When buyers begin the process of looking at homes, often, the first step they are told is that they need to get preapproved for their new home purchase. While most borrowers don’t fully understand the differences in the types of preapprovals, here are three main ways for a home buyer to get preapproved for their new home.
The methods are Preapproval, Prequalification, and TBD approval. These methods all carry different levels of strengths in terms of their weight for an offer. The strongest is TBD approval, followed by a preapproval and, lastly, a prequalification.
Pre-approval: You will turn in an official mortgage application during this process, and will provide us with all of your financial documentation (including having your credit pulled). We will examine the documents to validate that all the information in the application matches the actual documents collected. A preapproval is not a guaranty for a mortgage as you still need to have an underwriter sign off on all items for final approval. Also, we would still need an appraisal, title work, etc.
Pre-qualification: This is the easiest and quickest method to getting an idea of what you can afford for your new home purchase. It also carries the least amount of weight for your offer on your new home. This lets the buyers know, roughly, how much they can afford based on financial data provided by the lender. It does not include a credit check and does not constitute a commitment to lend to the buyer.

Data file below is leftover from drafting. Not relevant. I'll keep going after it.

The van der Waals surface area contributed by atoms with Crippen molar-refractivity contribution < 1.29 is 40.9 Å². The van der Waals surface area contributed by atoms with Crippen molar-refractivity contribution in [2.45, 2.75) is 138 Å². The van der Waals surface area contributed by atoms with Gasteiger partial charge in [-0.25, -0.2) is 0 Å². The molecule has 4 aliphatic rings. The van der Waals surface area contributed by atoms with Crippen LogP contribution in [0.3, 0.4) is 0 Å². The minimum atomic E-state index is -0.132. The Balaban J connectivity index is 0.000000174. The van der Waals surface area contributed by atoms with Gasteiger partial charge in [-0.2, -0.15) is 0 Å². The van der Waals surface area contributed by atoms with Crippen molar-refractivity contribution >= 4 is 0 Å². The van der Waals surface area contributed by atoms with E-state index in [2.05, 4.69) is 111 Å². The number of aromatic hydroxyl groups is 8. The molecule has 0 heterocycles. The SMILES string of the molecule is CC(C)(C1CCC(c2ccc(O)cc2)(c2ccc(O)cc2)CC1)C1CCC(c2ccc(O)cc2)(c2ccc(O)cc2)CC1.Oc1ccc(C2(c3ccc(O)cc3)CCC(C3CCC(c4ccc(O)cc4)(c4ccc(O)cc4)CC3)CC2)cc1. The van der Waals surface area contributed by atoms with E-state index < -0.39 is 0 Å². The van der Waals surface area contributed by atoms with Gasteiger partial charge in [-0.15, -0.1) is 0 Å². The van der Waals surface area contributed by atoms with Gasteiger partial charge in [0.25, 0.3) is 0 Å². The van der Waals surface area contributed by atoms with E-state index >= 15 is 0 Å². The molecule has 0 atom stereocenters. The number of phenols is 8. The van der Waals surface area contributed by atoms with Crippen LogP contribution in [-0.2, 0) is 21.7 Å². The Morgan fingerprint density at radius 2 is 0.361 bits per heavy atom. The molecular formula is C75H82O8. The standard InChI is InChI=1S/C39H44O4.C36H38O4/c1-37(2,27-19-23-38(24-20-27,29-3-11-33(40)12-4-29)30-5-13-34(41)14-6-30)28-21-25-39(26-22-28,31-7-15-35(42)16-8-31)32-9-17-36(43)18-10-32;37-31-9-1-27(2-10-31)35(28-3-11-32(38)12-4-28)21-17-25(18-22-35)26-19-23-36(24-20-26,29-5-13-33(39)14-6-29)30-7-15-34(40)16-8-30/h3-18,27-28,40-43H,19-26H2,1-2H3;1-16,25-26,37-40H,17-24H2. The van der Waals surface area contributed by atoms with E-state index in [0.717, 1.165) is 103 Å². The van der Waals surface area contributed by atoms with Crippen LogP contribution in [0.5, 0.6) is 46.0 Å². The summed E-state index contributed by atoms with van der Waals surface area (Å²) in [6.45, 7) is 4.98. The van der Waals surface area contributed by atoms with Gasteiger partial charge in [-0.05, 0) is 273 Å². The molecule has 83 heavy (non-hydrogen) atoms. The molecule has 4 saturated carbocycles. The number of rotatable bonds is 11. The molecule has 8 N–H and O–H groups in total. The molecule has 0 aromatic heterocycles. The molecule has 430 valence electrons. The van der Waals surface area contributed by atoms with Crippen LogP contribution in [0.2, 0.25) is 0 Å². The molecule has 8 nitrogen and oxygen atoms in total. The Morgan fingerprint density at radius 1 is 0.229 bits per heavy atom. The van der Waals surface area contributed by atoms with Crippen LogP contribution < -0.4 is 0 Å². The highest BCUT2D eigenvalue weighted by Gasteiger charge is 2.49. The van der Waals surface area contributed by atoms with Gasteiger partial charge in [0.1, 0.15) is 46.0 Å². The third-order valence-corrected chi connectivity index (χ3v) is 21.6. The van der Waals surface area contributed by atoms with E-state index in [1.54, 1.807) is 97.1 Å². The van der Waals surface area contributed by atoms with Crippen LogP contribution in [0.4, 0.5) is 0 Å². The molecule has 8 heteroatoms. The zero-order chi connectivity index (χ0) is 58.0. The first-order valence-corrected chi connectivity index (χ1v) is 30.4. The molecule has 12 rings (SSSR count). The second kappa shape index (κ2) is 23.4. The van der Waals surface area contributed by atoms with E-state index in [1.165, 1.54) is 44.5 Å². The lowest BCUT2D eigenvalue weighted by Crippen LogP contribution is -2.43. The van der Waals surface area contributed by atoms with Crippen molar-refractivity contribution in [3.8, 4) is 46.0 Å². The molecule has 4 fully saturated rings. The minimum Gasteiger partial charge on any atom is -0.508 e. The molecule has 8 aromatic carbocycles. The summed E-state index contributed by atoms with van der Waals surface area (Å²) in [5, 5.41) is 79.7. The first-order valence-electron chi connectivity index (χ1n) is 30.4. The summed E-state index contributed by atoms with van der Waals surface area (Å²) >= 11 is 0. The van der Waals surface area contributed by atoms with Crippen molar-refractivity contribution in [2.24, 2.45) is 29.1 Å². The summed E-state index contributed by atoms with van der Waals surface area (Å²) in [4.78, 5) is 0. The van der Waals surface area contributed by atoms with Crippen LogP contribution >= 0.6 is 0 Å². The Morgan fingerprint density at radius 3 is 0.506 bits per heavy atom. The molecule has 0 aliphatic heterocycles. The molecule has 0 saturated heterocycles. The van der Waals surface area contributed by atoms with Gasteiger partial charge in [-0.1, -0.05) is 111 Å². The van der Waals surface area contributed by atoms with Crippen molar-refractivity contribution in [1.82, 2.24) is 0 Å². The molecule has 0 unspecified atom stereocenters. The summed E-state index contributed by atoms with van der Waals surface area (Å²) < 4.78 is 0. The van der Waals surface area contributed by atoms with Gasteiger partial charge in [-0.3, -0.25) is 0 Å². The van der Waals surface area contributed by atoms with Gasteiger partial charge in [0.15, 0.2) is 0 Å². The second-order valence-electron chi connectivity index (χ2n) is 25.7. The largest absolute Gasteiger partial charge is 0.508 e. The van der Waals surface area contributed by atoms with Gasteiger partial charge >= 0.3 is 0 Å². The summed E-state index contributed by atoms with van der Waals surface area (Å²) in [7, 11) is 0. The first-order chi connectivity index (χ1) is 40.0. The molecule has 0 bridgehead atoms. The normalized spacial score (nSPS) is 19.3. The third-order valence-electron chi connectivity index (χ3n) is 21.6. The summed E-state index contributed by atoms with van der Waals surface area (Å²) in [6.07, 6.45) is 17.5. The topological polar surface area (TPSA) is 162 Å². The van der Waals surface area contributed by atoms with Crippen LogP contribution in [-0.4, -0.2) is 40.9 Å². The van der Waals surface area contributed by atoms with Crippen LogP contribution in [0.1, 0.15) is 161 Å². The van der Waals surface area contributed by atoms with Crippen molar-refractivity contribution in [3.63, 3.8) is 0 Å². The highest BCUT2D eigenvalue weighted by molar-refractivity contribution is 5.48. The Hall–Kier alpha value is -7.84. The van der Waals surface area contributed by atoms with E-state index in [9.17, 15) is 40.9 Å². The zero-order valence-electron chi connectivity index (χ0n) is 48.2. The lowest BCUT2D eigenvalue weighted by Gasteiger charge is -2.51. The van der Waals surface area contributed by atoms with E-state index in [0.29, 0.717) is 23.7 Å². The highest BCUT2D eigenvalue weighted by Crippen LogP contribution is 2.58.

TBD Approval: This is the strongest and best method for a buyer to use for their pre-approval process. With this method, we actually get a full application, income, asset, etc, for the file, and submit it to our underwriters to examine the file. This TBD approval is just as good as a cash offer. The buyers are fully underwritten for credit and income and given a hard approval for their maximum monthly mortgage payment allowed with the approval. The process typically takes a couple days but allows the buyers to able to do a quick closing and present an approval letter with their offer rather than a preapproval letter.